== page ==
7. 9. Ten Regions
  8. 10. Our History <ul><ul><li>Initial task was to partner with the State of New Hampshire to convert the system of support for people experiencing developmental disabilities from a high-cost institutional model to an efficient system of local community supports. In 1991 all Merrimack County residents who were living at the institution were returned home! </li></ul></ul><ul><ul><li>New Hampshire was the first in the nation to completely transition from institutional to community-based services through the area agency model of support (only eight other states have done so) </li></ul></ul>
  9. 11. Cost <ul><ul><li>While NH moved ahead after 1991 to refine our community-based service system most other states have remained in an expensive, segregated or facility-based model </li></ul></ul>
  10. 12. Cost <ul><ul><li>Even when compared to surrounding New England states with similar models, NH comes our ahead in providing a lower average cost. </li></ul></ul>
  11. 13. Who are the people in need of new services?
  12. 14. New Applicants <ul><ul><li>Young adults needing continuing support after graduation from High School </li></ul></ul><ul><ul><li>Family care-givers who can no longer sustain the level of support provided in the past and need additional help </li></ul></ul>
  13. 15. Young Adults <ul><ul><li>Young adults graduating from public schools often continue to be supported by their families </li></ul></ul><ul><ul><ul><li>80% of those we support through Community Bridges live with their families </li></ul></ul></ul><ul><ul><li>Without assistance after graduation, a parent – usually the mother – must quit work in order to stay home and provide essential care or supervision. Often the gains experienced through school are lost. </li></ul></ul>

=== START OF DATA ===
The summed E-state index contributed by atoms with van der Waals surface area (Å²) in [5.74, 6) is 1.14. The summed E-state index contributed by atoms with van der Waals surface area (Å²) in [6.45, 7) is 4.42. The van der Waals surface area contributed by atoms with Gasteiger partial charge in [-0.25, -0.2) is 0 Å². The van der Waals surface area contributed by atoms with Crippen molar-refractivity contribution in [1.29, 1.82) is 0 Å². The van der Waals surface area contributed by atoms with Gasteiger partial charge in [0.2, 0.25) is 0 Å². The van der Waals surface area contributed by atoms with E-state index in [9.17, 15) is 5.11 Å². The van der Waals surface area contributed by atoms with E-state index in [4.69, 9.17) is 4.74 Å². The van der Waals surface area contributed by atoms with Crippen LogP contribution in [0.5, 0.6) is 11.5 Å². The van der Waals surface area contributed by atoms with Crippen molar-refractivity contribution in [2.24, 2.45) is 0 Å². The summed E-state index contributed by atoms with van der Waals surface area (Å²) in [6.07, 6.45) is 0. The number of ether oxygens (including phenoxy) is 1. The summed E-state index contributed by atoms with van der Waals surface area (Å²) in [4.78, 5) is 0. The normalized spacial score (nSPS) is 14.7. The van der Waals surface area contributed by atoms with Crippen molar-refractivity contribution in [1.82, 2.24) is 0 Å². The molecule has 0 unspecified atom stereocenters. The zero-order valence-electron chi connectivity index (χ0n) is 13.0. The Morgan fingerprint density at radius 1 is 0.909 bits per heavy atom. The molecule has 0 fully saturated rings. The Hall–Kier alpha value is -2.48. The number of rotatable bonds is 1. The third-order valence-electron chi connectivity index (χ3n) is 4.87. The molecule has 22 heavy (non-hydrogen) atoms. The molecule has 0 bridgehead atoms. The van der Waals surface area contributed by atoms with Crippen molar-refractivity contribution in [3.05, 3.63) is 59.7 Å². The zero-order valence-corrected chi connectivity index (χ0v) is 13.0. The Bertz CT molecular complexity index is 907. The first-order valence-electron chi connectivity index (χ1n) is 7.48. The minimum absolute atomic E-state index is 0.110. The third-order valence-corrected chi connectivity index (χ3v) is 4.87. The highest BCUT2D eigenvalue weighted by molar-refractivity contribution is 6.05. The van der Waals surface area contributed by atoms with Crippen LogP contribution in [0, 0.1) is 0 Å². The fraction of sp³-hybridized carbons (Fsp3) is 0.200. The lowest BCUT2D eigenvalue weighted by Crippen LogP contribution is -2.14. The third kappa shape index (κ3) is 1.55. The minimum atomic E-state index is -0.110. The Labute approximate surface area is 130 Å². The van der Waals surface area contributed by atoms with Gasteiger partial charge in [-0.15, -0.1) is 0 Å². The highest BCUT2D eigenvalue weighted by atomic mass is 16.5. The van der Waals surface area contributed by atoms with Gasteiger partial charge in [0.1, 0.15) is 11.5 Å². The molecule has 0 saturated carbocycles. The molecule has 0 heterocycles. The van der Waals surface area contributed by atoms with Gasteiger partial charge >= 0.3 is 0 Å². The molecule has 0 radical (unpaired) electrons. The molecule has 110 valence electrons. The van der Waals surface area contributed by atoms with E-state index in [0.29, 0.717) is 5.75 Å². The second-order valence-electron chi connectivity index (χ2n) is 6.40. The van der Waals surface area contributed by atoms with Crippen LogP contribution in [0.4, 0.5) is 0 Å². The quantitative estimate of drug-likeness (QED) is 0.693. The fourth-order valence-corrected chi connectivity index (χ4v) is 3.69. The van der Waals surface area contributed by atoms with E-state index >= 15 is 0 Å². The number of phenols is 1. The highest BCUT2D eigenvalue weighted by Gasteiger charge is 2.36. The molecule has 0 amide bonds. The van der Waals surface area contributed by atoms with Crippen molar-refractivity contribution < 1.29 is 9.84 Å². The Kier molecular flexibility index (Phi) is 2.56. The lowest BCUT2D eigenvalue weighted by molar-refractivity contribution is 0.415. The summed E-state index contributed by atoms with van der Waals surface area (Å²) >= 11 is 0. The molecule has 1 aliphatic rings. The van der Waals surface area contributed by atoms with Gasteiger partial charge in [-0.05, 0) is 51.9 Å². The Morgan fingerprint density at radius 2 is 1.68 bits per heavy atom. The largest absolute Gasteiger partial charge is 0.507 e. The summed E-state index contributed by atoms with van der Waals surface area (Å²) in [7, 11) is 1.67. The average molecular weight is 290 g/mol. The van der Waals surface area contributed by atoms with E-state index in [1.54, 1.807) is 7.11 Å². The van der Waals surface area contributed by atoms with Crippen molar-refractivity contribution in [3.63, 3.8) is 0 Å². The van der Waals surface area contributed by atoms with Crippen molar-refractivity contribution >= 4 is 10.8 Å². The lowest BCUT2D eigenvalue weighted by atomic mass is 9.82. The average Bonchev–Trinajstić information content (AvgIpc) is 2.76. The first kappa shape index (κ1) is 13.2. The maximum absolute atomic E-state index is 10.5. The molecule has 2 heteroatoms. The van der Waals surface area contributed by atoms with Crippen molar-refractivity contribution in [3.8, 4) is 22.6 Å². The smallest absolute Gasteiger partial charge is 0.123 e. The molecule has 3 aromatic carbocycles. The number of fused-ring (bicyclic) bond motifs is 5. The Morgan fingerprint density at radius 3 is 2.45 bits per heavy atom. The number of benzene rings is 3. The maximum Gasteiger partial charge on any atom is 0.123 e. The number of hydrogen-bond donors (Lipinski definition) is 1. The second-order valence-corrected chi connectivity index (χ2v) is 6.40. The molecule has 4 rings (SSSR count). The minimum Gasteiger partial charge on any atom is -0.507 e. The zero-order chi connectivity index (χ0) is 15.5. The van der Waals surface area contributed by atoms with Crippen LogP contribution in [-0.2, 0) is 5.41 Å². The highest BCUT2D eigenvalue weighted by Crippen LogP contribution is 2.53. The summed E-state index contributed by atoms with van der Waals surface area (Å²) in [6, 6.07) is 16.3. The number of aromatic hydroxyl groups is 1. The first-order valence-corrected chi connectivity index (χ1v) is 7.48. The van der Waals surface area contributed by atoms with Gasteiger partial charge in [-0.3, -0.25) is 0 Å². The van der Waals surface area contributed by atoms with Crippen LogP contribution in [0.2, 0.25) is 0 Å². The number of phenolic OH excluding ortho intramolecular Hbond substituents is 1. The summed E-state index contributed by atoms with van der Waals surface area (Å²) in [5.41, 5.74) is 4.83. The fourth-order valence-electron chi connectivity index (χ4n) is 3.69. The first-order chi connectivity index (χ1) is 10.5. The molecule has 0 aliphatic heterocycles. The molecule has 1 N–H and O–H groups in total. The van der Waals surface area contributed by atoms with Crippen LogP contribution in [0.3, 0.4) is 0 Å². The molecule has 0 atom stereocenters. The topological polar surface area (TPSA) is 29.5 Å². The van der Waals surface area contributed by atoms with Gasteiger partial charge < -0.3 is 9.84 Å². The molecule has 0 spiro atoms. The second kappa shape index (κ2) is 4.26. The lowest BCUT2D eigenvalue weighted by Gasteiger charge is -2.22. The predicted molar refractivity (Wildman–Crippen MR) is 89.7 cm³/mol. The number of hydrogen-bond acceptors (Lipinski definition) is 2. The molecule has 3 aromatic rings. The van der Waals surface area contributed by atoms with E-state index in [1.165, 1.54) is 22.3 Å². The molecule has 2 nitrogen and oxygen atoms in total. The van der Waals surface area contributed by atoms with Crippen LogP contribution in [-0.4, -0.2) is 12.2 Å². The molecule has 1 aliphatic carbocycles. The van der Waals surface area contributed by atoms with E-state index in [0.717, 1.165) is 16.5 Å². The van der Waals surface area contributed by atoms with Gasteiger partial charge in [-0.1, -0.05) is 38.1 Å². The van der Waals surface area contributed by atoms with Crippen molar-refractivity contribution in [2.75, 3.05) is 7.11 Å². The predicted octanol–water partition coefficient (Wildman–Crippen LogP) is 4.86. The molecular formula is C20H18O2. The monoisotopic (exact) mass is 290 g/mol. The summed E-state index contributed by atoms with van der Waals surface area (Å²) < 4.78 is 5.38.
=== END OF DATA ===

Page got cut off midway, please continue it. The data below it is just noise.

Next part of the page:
14. 16. Older Caregivers <ul><ul><li>Older caregivers who support their children at home eventually experience the strains of aging. </li></ul></ul><ul><ul><ul><ul><li>Failing Health </li></ul></ul></ul></ul><ul><ul><ul><ul><li>Physical frailty </li></ul></ul></ul></ul><ul><ul><ul><ul><li>Increasing impoverishment </li></ul></ul></ul></ul><ul><ul><li>Added to this is the emotional stress over what will happen to their children when they no longer can provide care. </li></ul></ul>                                                                                                                                                              
  15. 17. Adults & Children with Complex Behavioral Needs <ul><ul><li>Complex behavioral and medical needs are an increasing category. This includes the increasing rates of diagnosis for Autism </li></ul></ul><ul><ul><li>Total care & supervision </li></ul></ul><ul><ul><ul><li>Sophisticated medical equipment to monitor </li></ul></ul></ul><ul><ul><ul><li>Children who cannot be left alone for safety reasons </li></ul></ul></ul><ul><ul><li>Without adequate support family stability can deteriorate forcing parents to seek more expensive out-of-home options. </li></ul></ul><ul><ul><li>A better option – trained respite care, regular in-home support, appropriate day activities, working with parents to self-direct the care provided in the home. </li></ul></ul>
  16. 18. Learn more about us: <ul><li> </li></ul><ul><li>Meet us on </li></ul><ul><ul><ul><li>More information on our home page </li></ul></ul></ul><ul><li>Call: Roy Gerstenberger, Executive Director </li></ul><ul><ul><ul><li>225-4153 </li></ul></ul></ul><ul><li>Email: [email_address] </li></ul>
  17. 19. Thank You <ul><li>Martha Perske from PERSKE: PENCIL PORTRAITS 1971-1990 (Nashville: Arbingdon Press, 1998) </li></ul>